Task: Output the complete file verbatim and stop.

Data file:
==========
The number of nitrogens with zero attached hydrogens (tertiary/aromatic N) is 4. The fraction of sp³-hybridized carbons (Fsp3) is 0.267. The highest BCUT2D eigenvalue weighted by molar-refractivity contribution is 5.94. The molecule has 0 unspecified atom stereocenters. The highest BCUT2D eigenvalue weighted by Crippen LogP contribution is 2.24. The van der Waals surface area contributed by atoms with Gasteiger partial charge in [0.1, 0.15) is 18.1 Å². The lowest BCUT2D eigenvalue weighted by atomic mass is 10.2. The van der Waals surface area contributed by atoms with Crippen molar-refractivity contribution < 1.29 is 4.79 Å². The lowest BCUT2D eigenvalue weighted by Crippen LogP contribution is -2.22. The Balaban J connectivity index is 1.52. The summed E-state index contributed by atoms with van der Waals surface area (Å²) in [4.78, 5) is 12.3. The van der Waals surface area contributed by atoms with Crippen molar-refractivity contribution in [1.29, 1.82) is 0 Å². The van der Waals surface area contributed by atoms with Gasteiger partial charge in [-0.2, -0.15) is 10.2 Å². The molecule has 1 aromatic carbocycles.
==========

The number of nitrogens with zero attached hydrogens (tertiary/aromatic N) is 4. The fraction of sp³-hybridized carbons (Fsp3) is 0.267. The highest BCUT2D eigenvalue weighted by molar-refractivity contribution is 5.94. The molecule has 0 unspecified atom stereocenters. The highest BCUT2D eigenvalue weighted by Crippen LogP contribution is 2.24. The van der Waals surface area contributed by atoms with Gasteiger partial charge in [0.1, 0.15) is 18.1 Å². The lowest BCUT2D eigenvalue weighted by atomic mass is 10.2. The van der Waals surface area contributed by atoms with Crippen molar-refractivity contribution < 1.29 is 4.79 Å². The lowest BCUT2D eigenvalue weighted by Crippen LogP contribution is -2.22. The Balaban J connectivity index is 1.52. The summed E-state index contributed by atoms with van der Waals surface area (Å²) in [4.78, 5) is 12.3. The van der Waals surface area contributed by atoms with Crippen molar-refractivity contribution in [1.29, 1.82) is 0 Å². The van der Waals surface area contributed by atoms with Gasteiger partial charge in [-0.2, -0.15) is 10.2 Å². The molecule has 1 aromatic carbocycles.